The news made Gary Campbell Jr. very happy.
The Massachusetts Interscholastic Athletic Association held its 39th annual Conference and Business meeting on Friday, and the membership approved a continuation of the current state football playoff structure.
"Getting to the state final, even though we lost, was great," the Wahconah football coach said. "Getting to Gillette was amazing. Are you kidding me?"
The vote was to either keep the current playoff structure or revert back to the pre-state playoff format whereby each of the four regions in the commonwealth would crown champions.
Since the state championship playoffs began in 2013, Campbell's 2014 Warriors are still the only Berkshire County team to reach a state championship game at Gillette Stadium.
And while Campbell's team lost to Holliston 43-0 that day, he said he wouldn't trade getting to Gillette for anything.
I didn't cover that game, but I was at Gillette for the MIAA captains breakfast. To see the Wahconah captains walking around the stadium thinking about playing for a state championship was one of the highlights of that year.
For the record, Wahconah is 1-1 at Gillette, as the Warriors beat South Hadley in a Western Mass. championship game there the year before.
Campbell said that having the opportunity to play in Foxborough would be a great way to end the season.
"I think it's good for us. I'm happy we don't have the tradition of Thanksgiving" games, he said. "Since we don't have the tradition, it's something that culminates our season."
And then there's the fact that Massachusetts won't be an outlier like New Jersey and will have state football champions.
Among the Berkshire County coaching fraternity, Campbell had state playoff experience way before anyone else. That's because he spent six seasons as the head football coach at Berwick (Pa.) High School, in a state where football is king and the state championship is revered.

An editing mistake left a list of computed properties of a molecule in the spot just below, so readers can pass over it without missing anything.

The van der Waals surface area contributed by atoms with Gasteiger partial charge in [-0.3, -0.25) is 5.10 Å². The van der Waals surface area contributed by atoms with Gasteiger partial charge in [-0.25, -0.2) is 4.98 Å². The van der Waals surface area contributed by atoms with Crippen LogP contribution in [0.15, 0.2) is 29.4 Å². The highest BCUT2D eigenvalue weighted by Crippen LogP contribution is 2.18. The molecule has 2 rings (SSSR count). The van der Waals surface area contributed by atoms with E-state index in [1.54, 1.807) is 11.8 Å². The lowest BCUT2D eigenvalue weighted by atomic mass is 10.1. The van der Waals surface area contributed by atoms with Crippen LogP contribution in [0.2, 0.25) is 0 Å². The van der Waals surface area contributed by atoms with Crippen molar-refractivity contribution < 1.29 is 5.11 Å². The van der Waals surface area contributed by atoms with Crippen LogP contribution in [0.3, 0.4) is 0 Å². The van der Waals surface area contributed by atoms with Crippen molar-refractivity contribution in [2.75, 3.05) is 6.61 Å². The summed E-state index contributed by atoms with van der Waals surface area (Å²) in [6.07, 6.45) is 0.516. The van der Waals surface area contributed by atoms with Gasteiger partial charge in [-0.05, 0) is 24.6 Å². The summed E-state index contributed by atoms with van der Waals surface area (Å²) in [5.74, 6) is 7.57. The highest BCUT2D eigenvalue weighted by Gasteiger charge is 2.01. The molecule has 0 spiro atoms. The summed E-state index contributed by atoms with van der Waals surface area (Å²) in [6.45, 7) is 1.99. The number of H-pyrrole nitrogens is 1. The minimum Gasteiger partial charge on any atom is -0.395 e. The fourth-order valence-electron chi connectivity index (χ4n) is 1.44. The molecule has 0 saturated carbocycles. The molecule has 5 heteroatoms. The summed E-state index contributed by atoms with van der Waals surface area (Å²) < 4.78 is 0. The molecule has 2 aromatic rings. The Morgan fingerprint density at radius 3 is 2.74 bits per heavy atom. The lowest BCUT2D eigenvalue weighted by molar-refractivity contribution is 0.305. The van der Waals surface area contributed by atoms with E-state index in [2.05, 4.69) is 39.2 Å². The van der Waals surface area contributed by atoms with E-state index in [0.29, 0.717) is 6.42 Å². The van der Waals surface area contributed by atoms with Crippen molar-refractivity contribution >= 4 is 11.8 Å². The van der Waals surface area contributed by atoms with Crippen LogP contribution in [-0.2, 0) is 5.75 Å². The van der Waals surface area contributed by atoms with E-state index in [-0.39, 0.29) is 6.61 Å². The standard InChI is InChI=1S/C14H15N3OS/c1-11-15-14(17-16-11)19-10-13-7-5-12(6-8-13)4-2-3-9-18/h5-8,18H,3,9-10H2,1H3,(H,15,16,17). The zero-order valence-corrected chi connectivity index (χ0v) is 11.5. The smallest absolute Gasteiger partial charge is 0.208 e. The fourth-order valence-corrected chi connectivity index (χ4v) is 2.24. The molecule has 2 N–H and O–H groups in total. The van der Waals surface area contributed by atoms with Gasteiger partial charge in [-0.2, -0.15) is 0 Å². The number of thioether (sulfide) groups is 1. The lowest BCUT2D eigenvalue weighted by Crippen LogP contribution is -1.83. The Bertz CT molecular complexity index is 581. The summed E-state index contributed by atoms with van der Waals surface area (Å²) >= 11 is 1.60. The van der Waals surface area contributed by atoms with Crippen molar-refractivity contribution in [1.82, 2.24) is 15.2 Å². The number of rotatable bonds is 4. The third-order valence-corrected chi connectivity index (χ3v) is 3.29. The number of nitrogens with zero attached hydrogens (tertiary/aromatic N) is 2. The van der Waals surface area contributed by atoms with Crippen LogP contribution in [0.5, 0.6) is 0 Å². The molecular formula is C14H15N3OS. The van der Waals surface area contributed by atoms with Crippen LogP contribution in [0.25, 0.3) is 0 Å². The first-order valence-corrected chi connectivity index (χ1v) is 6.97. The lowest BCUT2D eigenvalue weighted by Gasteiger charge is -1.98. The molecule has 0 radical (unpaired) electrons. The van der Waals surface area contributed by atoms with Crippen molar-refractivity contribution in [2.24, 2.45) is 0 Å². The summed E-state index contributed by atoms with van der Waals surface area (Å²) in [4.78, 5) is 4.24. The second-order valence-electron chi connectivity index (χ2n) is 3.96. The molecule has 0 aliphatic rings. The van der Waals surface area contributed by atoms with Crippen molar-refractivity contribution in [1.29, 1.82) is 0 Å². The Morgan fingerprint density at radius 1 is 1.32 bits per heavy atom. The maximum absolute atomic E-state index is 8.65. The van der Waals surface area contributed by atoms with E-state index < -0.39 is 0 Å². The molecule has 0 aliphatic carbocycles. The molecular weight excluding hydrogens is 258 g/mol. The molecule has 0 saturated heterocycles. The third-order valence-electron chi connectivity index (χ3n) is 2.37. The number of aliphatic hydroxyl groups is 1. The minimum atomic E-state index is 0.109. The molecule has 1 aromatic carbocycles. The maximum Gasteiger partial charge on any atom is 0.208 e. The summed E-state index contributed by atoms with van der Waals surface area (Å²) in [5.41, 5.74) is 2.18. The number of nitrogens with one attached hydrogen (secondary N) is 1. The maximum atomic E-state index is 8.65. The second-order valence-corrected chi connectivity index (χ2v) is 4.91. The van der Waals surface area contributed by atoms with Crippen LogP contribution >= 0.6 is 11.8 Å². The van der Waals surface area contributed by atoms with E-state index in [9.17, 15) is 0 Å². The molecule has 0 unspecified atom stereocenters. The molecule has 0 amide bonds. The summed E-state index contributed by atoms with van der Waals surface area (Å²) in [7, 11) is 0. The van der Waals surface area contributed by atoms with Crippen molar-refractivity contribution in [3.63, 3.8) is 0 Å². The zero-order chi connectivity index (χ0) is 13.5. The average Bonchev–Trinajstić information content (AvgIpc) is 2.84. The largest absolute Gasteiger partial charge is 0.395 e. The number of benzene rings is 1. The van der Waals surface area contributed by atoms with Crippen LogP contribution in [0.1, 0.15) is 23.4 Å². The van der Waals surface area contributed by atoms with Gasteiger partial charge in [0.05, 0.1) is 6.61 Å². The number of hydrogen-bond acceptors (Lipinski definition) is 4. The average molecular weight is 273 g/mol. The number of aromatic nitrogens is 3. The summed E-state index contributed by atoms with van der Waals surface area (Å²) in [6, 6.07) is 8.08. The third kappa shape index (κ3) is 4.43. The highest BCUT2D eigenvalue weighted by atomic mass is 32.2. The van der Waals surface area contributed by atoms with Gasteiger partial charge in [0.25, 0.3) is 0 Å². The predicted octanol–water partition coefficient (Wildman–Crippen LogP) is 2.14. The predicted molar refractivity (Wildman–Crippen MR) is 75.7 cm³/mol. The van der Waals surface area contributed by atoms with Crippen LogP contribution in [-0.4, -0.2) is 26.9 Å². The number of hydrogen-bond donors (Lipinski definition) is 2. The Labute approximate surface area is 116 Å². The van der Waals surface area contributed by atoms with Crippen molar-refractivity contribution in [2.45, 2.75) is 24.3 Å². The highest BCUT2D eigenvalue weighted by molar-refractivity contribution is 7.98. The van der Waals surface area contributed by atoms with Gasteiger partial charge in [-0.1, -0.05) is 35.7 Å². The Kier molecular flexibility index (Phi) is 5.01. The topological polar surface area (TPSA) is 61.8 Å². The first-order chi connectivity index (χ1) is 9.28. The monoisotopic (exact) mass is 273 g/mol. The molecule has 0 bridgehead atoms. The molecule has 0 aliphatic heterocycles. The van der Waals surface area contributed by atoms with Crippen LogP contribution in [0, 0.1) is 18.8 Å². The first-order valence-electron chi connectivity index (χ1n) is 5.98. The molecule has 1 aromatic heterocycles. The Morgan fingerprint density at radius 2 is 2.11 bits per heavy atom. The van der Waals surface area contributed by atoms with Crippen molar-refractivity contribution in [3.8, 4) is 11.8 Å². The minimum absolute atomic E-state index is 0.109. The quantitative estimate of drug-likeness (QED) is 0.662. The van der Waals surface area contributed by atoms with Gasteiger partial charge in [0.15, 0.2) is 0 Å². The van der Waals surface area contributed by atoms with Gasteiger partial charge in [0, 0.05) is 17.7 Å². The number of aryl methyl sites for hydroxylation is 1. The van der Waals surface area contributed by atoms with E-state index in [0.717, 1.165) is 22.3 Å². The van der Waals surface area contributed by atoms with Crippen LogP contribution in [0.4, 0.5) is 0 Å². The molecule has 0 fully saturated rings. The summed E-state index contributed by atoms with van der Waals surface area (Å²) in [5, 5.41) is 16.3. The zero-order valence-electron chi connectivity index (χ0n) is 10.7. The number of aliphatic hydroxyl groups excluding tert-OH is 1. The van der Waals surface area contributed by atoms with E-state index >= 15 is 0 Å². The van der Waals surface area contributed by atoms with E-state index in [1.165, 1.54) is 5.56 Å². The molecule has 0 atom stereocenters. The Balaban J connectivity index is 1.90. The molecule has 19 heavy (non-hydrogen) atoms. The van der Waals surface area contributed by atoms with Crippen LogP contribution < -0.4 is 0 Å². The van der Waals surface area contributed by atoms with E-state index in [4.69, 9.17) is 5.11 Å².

"We were two games away [from a state title] at one point. We made it to the state semis and it was awesome," said Campbell, who was 46-25 in six years at Berwick.
Campbell said he's ready for the challenge of trying to get the Warriors good enough to get back to Foxborough in December.
But to get there, Wahconah — or any other Berkshire County team — would have to win a Western Mass. title.
So, how do you make the run-up to Gillette better? Campbell has an idea.
"If they held [the Western Mass. championship games] at UMass, that would be awesome," he said.
That could happen this year because coach Mark Whipple's Minutemen are in a bye week in between road trips to Troy University in Alabama and Brigham Young.
"It's still not like walking into Gillette," said Campbell, but it might be pretty close.
Some of you might not remember that when Campbell left for Berwick in 2006, he was going to replace a Hall of Fame coach in George Curry.
Curry died last week at age 71. He had been suffering from ALS.
It took Campbell and Curry three seasons to become friends. That's because Curry, who left Berwick in a cloud of controversy, coached against Campbell at a rival school. But when Curry stepped down from Wyoming Valley West three years later, they started to become close.
"I took away from it that kids are kids," Campbell said. "What happens around the periphery and how to handle the public and the environment was totally different from Dalton.
"If I had to do it all over again, I'd take [the job] but I'd handle it differently."
In fact, if you believe in the circle of life and all that, Curry returned to Berwick when Campbell decided to come back to Dalton.
"He wanted to beat Berwick and we wanted to beat him," said Campbell.
Curry was 455-102-5, the winningest coach in Pennsylvania history and the fourth winningest coach in U.S. history. He won six Pennsylvania state titles and won three USA Today-awarded national championships in 1983, 1992 and 1995.
Campbell recalled for me that when he left for Berwick he had no idea what he was getting into.
"It might have been the greatest learning experience of my life" in football, the Wahconah coach said.
Contact Howard Herman at 413-496-6253.